Black, Fleischmann Win GOP Nod for New Terms

NASHVILLE, Tenn. (AP) — Freshman U.S. Reps. Diane Black and Chuck Fleischmann on Thursday turned back vigorous attempts by Republican rivals to deny them another term in Congress.
Fleischmann defeated dairy executive Scotty Mayfield and Weston Wamp, the son of the former congressman representing the 3rd District in East Tennessee.
“I look forward to returning to Congress to continue to fight for the conservative values I’m committed to,” Fleischmann said in an emailed statement.
With all precincts reporting, Fleischmann had 29,943 votes, or 39 percent, compared with Mayfield’s 23,772 votes, or 31 percent. Wamp had 29 percent.
Edwinea Murray, a retired Tennessee Valley Authority worker who lives in Hixson, said she voted for Fleischmann because she was disgusted by the tone of rival campaigns.
“They were slamming their opponents in the commercials more than anything,” she said. “I think a lot of that is unnecessary.”


Black faced Lou Anne Zelenik in a 6th District race every bit as bitter as their previous encounter two years ago, featuring a heavy rotation of attack ads.
In the end, it wasn’t close. With 98 percent of precincts reporting, Black had 39,734 votes, or 68 percent, compared with Zelenik’s 17,999, or 31 percent.
“Tonight, voters sent a message that they are happy with the way they are being represented in Congress,” Black said in a statement.
Eleanor Searles, an 87-year-old Hendersonville voter, said she didn’t like all the negative campaigning, but she voted for Black because she was familiar with her.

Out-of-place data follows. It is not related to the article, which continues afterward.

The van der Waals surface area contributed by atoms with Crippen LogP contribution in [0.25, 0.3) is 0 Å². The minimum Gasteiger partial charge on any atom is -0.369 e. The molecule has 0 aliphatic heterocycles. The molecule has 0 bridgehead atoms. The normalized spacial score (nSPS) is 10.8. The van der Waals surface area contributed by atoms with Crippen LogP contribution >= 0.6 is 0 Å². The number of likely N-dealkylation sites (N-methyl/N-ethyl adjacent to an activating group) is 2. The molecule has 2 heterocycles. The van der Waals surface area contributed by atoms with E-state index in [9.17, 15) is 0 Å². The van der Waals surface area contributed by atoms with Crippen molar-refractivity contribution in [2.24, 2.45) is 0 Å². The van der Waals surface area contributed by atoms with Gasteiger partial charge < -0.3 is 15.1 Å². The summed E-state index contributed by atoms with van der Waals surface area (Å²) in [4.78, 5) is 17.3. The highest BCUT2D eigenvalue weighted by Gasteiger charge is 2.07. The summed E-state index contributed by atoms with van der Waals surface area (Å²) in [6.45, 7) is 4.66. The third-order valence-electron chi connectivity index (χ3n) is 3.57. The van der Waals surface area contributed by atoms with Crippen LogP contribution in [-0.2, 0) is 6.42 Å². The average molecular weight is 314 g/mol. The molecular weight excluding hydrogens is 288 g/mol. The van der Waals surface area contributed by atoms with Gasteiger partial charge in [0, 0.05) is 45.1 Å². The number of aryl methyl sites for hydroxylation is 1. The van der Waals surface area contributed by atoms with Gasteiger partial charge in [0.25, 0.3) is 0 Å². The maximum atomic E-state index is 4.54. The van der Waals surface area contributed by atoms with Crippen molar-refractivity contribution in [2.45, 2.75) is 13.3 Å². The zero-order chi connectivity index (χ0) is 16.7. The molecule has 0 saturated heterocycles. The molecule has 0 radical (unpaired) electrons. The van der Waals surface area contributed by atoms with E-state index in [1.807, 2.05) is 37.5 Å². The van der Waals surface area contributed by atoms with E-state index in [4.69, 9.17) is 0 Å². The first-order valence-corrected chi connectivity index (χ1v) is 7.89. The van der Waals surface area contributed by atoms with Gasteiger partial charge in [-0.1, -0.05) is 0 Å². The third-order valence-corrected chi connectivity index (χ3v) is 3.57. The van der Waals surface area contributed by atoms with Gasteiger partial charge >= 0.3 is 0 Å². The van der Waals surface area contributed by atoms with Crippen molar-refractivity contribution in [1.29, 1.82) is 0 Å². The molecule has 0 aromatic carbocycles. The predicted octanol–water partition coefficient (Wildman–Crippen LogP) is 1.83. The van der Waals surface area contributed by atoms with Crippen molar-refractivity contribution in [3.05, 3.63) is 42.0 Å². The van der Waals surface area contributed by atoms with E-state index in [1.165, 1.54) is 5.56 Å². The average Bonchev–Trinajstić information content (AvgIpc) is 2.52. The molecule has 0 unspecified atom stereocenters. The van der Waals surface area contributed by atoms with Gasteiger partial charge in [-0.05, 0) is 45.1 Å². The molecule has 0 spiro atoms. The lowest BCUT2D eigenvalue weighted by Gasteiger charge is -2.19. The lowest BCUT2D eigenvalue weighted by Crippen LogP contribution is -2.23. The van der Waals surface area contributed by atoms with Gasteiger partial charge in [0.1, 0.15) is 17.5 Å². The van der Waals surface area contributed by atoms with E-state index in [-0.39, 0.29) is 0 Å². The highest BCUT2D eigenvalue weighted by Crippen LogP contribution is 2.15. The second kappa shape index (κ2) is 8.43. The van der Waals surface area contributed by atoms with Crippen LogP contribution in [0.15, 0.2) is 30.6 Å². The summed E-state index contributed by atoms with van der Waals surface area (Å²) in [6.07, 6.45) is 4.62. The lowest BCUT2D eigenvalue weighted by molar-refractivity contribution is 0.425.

“I know they throw dirt at each other, but I know what’s there,” she said.
Willie Ledbetter, a 78-year-old Hendersonville woman who identified herself as a member of the Tea Party, said Black had done a good job, while she was turned off by Zelenik’s rhetoric.
Of Zelenik, a vocal critic of what she deems the political agenda of radical Islam in the United States, Ledbetter said, “Her whole campaign was negative.”
Tennessee voters also decided more than 60 legislative primaries and settled some local school issues in Thursday’s voting.
In the two dozen races where GOP state lawmakers were facing challenges, four incumbents were defeated. They included House Republican Caucus Chairwoman Debra Maggart of Hendersonville, who was beaten by a challenger backed by the National Rifle Association.
Two others were trailing, and two more were clinging to razor-thin leads.
Republican U.S. Sen. Bob Corker easily picked up his party’s nominations, while Democrats nominated floor installer Mark Clayton from among seven similarly unknown candidates.
Clayton said in an interview before the election that privacy issues are his main concern, and that he thinks people are being “over-identified by the government and tracked.”
In other U.S. House races, Republican Reps. Scott DesJarlais, Jimmy Duncan and Stephen Fincher won their primary contests, as did Democrat Steve Cohen. Republican Reps. Phil Roe and Marsha Blackburn and Democrat Jim Cooper had no primary opposition.

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